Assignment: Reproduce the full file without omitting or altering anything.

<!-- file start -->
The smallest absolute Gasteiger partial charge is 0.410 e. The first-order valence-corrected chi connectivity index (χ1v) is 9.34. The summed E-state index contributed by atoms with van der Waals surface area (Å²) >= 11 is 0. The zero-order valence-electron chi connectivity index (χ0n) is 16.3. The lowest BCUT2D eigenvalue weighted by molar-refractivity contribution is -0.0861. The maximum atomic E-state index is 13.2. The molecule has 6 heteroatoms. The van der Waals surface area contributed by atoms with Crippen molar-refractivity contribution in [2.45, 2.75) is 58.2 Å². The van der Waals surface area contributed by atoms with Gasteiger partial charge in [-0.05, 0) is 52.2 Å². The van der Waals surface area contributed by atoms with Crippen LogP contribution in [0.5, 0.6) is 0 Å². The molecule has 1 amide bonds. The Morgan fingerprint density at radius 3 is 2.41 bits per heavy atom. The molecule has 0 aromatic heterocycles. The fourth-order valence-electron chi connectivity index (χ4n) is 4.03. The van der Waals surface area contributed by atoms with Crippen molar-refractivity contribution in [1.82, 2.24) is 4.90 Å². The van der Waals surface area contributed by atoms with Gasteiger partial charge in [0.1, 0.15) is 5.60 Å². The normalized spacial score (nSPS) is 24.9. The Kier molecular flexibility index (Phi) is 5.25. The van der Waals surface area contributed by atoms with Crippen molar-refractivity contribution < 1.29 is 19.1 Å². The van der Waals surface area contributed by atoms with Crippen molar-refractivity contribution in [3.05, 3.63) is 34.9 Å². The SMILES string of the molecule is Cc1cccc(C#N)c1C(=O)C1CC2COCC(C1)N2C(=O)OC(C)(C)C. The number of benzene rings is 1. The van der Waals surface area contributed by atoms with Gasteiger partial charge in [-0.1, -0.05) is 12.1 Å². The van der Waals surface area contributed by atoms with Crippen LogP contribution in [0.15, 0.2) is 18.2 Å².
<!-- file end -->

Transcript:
The smallest absolute Gasteiger partial charge is 0.410 e. The first-order valence-corrected chi connectivity index (χ1v) is 9.34. The summed E-state index contributed by atoms with van der Waals surface area (Å²) >= 11 is 0. The zero-order valence-electron chi connectivity index (χ0n) is 16.3. The lowest BCUT2D eigenvalue weighted by molar-refractivity contribution is -0.0861. The maximum atomic E-state index is 13.2. The molecule has 6 heteroatoms. The van der Waals surface area contributed by atoms with Crippen molar-refractivity contribution in [2.45, 2.75) is 58.2 Å². The van der Waals surface area contributed by atoms with Gasteiger partial charge in [-0.05, 0) is 52.2 Å². The van der Waals surface area contributed by atoms with Crippen LogP contribution in [0.5, 0.6) is 0 Å². The molecule has 1 amide bonds. The Morgan fingerprint density at radius 3 is 2.41 bits per heavy atom. The molecule has 0 aromatic heterocycles. The fourth-order valence-electron chi connectivity index (χ4n) is 4.03. The van der Waals surface area contributed by atoms with Crippen molar-refractivity contribution in [1.82, 2.24) is 4.90 Å². The van der Waals surface area contributed by atoms with Gasteiger partial charge in [0.1, 0.15) is 5.60 Å². The normalized spacial score (nSPS) is 24.9. The Kier molecular flexibility index (Phi) is 5.25. The van der Waals surface area contributed by atoms with Crippen molar-refractivity contribution < 1.29 is 19.1 Å². The van der Waals surface area contributed by atoms with Crippen molar-refractivity contribution in [3.05, 3.63) is 34.9 Å². The SMILES string of the molecule is Cc1cccc(C#N)c1C(=O)C1CC2COCC(C1)N2C(=O)OC(C)(C)C. The number of benzene rings is 1. The van der Waals surface area contributed by atoms with Gasteiger partial charge in [-0.1, -0.05) is 12.1 Å². The van der Waals surface area contributed by atoms with Crippen LogP contribution in [0.15, 0.2) is 18.2 Å².